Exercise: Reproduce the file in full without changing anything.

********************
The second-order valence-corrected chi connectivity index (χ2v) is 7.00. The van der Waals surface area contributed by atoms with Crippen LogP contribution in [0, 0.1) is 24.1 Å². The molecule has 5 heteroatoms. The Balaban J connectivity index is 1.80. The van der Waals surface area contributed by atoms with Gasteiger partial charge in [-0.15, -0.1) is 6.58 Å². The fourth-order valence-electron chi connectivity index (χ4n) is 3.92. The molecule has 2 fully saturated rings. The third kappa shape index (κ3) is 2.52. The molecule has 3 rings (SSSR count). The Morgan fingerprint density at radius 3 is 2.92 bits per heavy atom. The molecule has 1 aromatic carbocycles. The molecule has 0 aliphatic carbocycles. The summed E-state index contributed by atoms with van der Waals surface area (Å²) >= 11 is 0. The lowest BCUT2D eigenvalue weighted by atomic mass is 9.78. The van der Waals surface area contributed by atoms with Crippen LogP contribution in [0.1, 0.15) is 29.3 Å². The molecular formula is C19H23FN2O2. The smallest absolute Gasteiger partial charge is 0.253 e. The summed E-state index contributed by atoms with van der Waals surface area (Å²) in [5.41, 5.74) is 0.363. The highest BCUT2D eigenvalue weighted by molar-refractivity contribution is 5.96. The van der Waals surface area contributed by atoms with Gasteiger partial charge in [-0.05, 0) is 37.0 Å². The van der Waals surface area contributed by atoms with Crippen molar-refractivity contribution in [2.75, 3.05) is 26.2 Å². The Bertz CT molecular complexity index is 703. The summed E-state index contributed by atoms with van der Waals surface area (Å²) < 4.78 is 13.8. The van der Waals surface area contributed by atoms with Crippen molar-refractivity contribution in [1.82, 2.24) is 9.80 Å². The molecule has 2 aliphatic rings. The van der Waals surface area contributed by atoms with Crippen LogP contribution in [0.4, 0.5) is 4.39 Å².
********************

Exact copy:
The second-order valence-corrected chi connectivity index (χ2v) is 7.00. The van der Waals surface area contributed by atoms with Crippen LogP contribution in [0, 0.1) is 24.1 Å². The molecule has 5 heteroatoms. The Balaban J connectivity index is 1.80. The van der Waals surface area contributed by atoms with Gasteiger partial charge in [-0.15, -0.1) is 6.58 Å². The fourth-order valence-electron chi connectivity index (χ4n) is 3.92. The molecule has 2 fully saturated rings. The third kappa shape index (κ3) is 2.52. The molecule has 3 rings (SSSR count). The Morgan fingerprint density at radius 3 is 2.92 bits per heavy atom. The molecule has 1 aromatic carbocycles. The molecule has 0 aliphatic carbocycles. The summed E-state index contributed by atoms with van der Waals surface area (Å²) >= 11 is 0. The lowest BCUT2D eigenvalue weighted by atomic mass is 9.78. The van der Waals surface area contributed by atoms with Crippen LogP contribution in [0.1, 0.15) is 29.3 Å². The molecular formula is C19H23FN2O2. The smallest absolute Gasteiger partial charge is 0.253 e. The summed E-state index contributed by atoms with van der Waals surface area (Å²) in [5.41, 5.74) is 0.363. The highest BCUT2D eigenvalue weighted by molar-refractivity contribution is 5.96. The van der Waals surface area contributed by atoms with Gasteiger partial charge in [-0.05, 0) is 37.0 Å². The van der Waals surface area contributed by atoms with Crippen molar-refractivity contribution in [2.75, 3.05) is 26.2 Å². The Bertz CT molecular complexity index is 703. The summed E-state index contributed by atoms with van der Waals surface area (Å²) < 4.78 is 13.8. The van der Waals surface area contributed by atoms with Crippen molar-refractivity contribution in [1.82, 2.24) is 9.80 Å². The molecule has 2 aliphatic rings. The van der Waals surface area contributed by atoms with Crippen LogP contribution in [0.4, 0.5) is 4.39 Å².